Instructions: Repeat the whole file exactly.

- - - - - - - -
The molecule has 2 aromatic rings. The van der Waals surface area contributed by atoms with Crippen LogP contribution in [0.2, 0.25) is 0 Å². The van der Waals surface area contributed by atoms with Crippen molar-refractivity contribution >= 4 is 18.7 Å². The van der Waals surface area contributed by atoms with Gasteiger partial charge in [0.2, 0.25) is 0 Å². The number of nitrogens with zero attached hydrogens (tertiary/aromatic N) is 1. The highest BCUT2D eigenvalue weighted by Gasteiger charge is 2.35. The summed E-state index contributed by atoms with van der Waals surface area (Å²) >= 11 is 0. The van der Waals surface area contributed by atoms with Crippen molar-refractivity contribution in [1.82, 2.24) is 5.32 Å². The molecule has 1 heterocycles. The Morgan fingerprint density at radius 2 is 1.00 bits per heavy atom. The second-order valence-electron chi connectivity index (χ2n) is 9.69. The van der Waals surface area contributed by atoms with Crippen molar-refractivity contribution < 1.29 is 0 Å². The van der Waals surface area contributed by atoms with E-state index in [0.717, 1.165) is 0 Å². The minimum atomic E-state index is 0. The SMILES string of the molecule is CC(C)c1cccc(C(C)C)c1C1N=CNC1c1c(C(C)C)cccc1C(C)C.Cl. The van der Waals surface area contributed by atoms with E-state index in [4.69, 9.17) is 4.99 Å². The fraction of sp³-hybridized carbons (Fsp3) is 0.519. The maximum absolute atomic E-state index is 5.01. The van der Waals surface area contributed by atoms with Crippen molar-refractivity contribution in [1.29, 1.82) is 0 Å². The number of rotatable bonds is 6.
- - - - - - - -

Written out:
The molecule has 2 aromatic rings. The van der Waals surface area contributed by atoms with Crippen LogP contribution in [0.2, 0.25) is 0 Å². The van der Waals surface area contributed by atoms with Crippen molar-refractivity contribution >= 4 is 18.7 Å². The van der Waals surface area contributed by atoms with Gasteiger partial charge in [0.2, 0.25) is 0 Å². The number of nitrogens with zero attached hydrogens (tertiary/aromatic N) is 1. The highest BCUT2D eigenvalue weighted by Gasteiger charge is 2.35. The summed E-state index contributed by atoms with van der Waals surface area (Å²) >= 11 is 0. The van der Waals surface area contributed by atoms with Crippen molar-refractivity contribution in [1.82, 2.24) is 5.32 Å². The molecule has 1 heterocycles. The Morgan fingerprint density at radius 2 is 1.00 bits per heavy atom. The second-order valence-electron chi connectivity index (χ2n) is 9.69. The van der Waals surface area contributed by atoms with Crippen molar-refractivity contribution < 1.29 is 0 Å². The van der Waals surface area contributed by atoms with E-state index in [0.717, 1.165) is 0 Å². The minimum atomic E-state index is 0. The SMILES string of the molecule is CC(C)c1cccc(C(C)C)c1C1N=CNC1c1c(C(C)C)cccc1C(C)C.Cl. The van der Waals surface area contributed by atoms with E-state index in [4.69, 9.17) is 4.99 Å². The fraction of sp³-hybridized carbons (Fsp3) is 0.519. The maximum absolute atomic E-state index is 5.01. The van der Waals surface area contributed by atoms with Crippen molar-refractivity contribution in [1.29, 1.82) is 0 Å². The number of rotatable bonds is 6.